“Under most circumstances, a cross-drilled crank is going to cause big problems.”
There’s big money in sequels. Just ask George Lucas; he’s managed to extend the Star Wars series to nine movies. Unfortunately I don’t think this second installment of my two-part column on crankshafts is going to challenge Revenge of the Sith at the box office. After all, a crankshaft is just not as exciting as a light saber.
If you saved your May 27, 2005 edition of National DRAGSTER, now is the time to retrieve it from your workbench, nightstand, or race car. For those who have somehow have misplaced this issue, I’ll briefly review Part I.
It’s my opinion that the availability of affordable aftermarket crankshafts has fueled the move toward big-inch drag racing engines. We’ve seen a rapid escalation in engine displacement in sportsman competition, spurred by the growing popularity of Top Sportsman, Quick 32, fast bracket racing, and similar eliminators that put a premium on horsepower and top speed.
There are some significant differences among crankshafts, however. Last month I pointed out the importance of proper internal balancing and counterweight positioning in a long-stroke crank. This time my topic is oiling.
I’ll begin with a rather bold statement: Don’t use a cross-drilled crankshaft. There are a few exceptions to this rule, but under most circumstances, a cross-drilled crank is going to cause big problems.
Unfortunately cross-drilling is one of those terms that’s become part of the jargon of hot rodding. People who know very little about racing engines have heard of a “cross-drilled crank,” and mistakenly believe they’ve got to have one. In fact, cross-drilling simply refers to the position and routing of the holes that carry pressurized oil from the main bearing journals to the connecting rod bearings.
In a cross-drilled crankshaft, oil feed holes are drilled completely through the main journals so the passages are open on both ends. Holes from the rod journals are then drilled at an angle to intersect the holes in the main jouranls at the centerline of the crank. This system was thought to ensure a continuous supply of oil to the rod bearings because one end of the passage drilled through the main bearing is always exposed to the pressurized oil in the upper main bearing insert.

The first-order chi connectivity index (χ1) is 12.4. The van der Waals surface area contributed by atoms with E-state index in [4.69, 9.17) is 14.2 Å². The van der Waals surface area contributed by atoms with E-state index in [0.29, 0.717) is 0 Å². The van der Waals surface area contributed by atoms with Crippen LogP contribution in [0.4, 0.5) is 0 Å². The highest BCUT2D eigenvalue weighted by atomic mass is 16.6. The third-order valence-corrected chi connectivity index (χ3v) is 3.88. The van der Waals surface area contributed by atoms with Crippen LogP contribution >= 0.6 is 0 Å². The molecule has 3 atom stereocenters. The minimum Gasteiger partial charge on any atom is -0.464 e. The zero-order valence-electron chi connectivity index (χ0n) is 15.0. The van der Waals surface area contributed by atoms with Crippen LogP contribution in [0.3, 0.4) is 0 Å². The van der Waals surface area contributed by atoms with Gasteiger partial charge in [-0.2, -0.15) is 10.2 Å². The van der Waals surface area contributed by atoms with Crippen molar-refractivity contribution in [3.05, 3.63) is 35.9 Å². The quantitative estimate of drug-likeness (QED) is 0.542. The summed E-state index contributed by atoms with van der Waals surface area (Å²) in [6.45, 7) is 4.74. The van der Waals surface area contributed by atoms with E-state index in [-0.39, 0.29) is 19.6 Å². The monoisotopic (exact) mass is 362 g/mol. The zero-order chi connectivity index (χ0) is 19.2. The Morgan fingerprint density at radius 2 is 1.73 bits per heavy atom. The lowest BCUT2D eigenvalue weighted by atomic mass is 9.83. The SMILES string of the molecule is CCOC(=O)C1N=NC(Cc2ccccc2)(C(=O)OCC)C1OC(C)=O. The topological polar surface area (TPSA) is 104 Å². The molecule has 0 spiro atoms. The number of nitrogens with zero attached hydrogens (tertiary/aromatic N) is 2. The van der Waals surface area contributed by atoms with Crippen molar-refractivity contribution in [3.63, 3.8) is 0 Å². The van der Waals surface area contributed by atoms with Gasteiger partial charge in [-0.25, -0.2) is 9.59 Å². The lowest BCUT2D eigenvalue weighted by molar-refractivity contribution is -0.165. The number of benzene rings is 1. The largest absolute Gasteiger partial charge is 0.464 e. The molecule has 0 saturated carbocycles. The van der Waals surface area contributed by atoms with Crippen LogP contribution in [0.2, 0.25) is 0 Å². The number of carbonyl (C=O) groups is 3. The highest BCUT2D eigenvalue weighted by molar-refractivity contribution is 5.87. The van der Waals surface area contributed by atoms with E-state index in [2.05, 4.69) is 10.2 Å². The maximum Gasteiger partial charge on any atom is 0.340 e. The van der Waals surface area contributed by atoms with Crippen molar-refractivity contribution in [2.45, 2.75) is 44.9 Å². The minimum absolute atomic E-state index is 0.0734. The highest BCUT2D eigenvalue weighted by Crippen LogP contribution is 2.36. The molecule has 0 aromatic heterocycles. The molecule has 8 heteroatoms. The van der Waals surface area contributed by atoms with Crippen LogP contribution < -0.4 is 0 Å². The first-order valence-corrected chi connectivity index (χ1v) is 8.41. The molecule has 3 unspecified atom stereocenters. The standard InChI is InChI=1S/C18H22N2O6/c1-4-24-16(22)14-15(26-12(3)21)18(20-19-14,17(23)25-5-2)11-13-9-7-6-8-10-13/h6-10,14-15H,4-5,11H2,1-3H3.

So what’s wrong with this picture? The pressurized oil that enters the feed hole through the main bearing journal must overcome the centrifugal force created by the rapidly spinning crankshaft before it can reach the passage to the rod journal. If the pressure created by the oil pump is not strong enough to counteract the centrifugal force that is pulling the oil away from the rod journal feed hole, then the rod bearing is starved for lubrication. Since the pinwheel effect of the centrifugal force increases with rpm, when the rod bearing does run dry and seize, the resulting carnage is usually catastrophic.
I learned my lesson about cross-drilled crankshafts the hard way. Back in the early ’80s we started to turn our engines faster. We’d been running stock Chevy cranks in our 287-cubic-inch small-blocks and B/ED motors without any problems. Eventually the supply of usable cranks became exhausted, so we ordered aftermarket cranks – “California cranks” as my Texan friends called them. These cranks were much prettier than the factory forgings, and they all had trick cross-drilled main bearings. It didn’t take long for those cranks to turn blue when the rod bearings burned, sometimes on the first or second dyno pull. Then we’d bolt in an old 283 crank and the engine would live forever. So what was the difference? The difference was the cross-drilling.
Today most racing crankshafts have a “high-speed” oiling system, which is essentially just how Chevy drilled those stock cranks. The oil feed holes for the rod bearings intersect the main journals at or near the surface of the journals. The pressurized oil does not have to overcome centrifugal force to reach the oil feed holes for the rod bearings, so the supply of lubrication is constant even at high rpm. There have been some refinements made to the angles and positions of the oiling holes to “time” the oil supply, but the basic design hasn’t changed significantly.
It’s easy to spot a cross-drilled crankshaft. Insert a piece of welding rod or coat hanger wire into the oil hole drilled in the main bearing. If the wire comes out the other side, the crank is cross-drilled. My advice is not to use it.
It is possible to crank up the oil pressure high enough to overcome the negative effects of cross-drilling. However, excessive oil pressure creates its own set of problems, increasing parasitic losses due to windage, excessive oil on the cylinder walls, and the power that’s consumed by turning a high-pressure oil pump.
It’s possible to manufacture a 5-inch stroke big-block crankshaft without cross-drilling the main journals. However, as the stroke becomes longer than 5 inches, the overlap between the main journals and the rod journals is reduced to the point that there is insufficient material for the oil feed holes. The crank manufacturer must then change the angle of the holes and drill them to intersect a cross-drilled passage in the main journal. When using this type of long-stroke cross-drilled crankshaft, it’s absolutely essential to increase the oil pressure and install a big dry-sump tank, because this engine is going to circulate a lot of oil.
It’s critical for anyone assembling an engine to inspect the crankshaft carefully. The first thing we do with every crank that comes into our shop is get out a pen light and a welding rod and check the oil holes. It’s not uncommon to find an oil feed hole that’s blocked or not drilled quite far enough. When assembling an engine, make sure that every oil passage is open and drilled where it is supposed to be.